Social media health check, Helen Perry @notaboutthekids

Social media health check

It was Mother’s Day yesterday in the UK. The kind of ‘special’ day when social media triggers complicated emotions. I have a solid family life and relationship with my mum, but even so, scrolling through an Instagram feed full of happy fam images felt a little tricky. So how’s it looking if your life isn’t so chocolate box? Also, just generally, I’ve been feeling uneasy about the fact that I speak and write a lot about the positive side of social, without touching much on its potential pitfalls. About the suspicion, we all have that it can be damaging to our mental health. There are so many questions still to answer about how to build the robustness needed in ourselves, and our kids, to handle it. So I wanted to share a few things I’ve been thinking and reading lately around social media self-care.

Insta news

Newsflash, it’s hard to grow a large following on Instagram in 2019. It’s not guaranteed even if you have great content and follow all of the ‘rules’ of effective Instagramming. So much so that many people and brands cheat by buying followers and engagement (and incidentally I don’t believe this has been clamped down upon anywhere near as much as Instagram would have us believe).  But there have been a couple of heartening noises from The Gram in the past few weeks that could help shift the emphasis away from acquiring large follower numbers.

First, the platform told us that it is trialing a new user profile page layout that puts more emphasis on YOU and less emphasis on how many followers you have. Hurrah, yes please Instagram. Here’s an early look, some users may already have noticed the changes.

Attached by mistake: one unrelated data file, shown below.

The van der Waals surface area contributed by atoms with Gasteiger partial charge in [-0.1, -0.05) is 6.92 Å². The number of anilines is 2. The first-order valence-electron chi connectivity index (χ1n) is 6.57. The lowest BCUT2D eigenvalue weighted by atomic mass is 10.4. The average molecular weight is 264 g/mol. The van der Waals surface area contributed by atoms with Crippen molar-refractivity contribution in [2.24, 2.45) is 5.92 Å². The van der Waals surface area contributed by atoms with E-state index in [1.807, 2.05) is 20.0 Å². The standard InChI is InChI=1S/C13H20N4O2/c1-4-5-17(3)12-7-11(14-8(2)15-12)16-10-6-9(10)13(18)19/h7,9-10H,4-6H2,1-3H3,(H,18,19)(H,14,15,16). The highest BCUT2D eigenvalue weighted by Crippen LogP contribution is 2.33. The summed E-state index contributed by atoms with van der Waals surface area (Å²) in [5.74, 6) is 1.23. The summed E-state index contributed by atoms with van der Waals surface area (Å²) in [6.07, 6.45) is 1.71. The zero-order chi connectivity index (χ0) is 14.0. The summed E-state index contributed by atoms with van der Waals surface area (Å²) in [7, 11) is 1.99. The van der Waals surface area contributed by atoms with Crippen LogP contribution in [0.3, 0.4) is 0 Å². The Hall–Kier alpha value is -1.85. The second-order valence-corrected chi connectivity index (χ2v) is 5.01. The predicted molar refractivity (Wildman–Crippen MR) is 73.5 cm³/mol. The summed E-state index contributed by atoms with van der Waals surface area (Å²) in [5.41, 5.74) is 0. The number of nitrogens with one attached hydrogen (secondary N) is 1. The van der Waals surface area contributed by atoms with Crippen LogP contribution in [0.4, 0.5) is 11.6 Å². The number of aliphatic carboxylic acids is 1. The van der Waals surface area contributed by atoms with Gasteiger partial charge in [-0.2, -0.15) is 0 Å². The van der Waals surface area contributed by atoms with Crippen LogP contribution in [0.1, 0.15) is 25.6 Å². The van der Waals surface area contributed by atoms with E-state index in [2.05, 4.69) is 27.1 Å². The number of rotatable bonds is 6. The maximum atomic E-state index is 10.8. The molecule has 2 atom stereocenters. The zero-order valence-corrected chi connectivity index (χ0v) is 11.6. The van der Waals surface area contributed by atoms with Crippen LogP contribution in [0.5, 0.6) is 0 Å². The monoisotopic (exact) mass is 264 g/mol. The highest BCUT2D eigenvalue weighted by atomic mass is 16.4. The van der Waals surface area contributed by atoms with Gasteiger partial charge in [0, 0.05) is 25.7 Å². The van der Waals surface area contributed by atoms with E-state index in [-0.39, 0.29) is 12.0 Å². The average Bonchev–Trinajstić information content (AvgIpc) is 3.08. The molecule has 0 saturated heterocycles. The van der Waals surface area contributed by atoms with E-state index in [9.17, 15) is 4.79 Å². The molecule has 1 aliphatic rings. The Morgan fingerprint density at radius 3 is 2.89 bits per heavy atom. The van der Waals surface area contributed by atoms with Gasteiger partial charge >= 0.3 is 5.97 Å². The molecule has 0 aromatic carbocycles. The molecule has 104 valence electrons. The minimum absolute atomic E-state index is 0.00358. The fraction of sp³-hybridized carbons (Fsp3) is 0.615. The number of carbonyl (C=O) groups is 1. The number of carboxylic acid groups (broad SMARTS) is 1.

The rise of the nano influencer?

Instagram is also planning changes within the influencer economy, as outlined here by Vogue Business. My big takeaway from this is that the platform is rolling out it’s Paid Partnership tag to smaller users. In theory, this could open up branding and promotional opportunities to those with great expertise and content, but not hordes of followers. 

Note to Instagram from me; while you are at it removing the 10,000 follower barrier to gain links in Stories would be great. It would democratise the platform and benefit the mental health of many users. 

Social in traditional media

Countless articles about the potential impact of social media on our health and happiness are just a Google search away. But this piece in the Guardian particularly caught my eye. Ostensibly, it’s about a row between the lucky homeowners of Notting Hill and influencers. They are using the neighborhood as a backdrop for their Instagram accounts. I know, the very definition of first world problems…

However, writer Rhiannon Lucy Cosslett uses the row as a jumping off point to discuss her fears that Instagram fundamentally “changing the way that we interact” with our surroundings (spoiler, not for the better).

While I don’t agree with much of the doom and gloom published in trad media about social networks (which coincidentally continue to devour their audience), I like this one. How about, let’s post and celebrate what’s on our doorstep, rather than staging a life less ordinary?

Keep yourself in the loop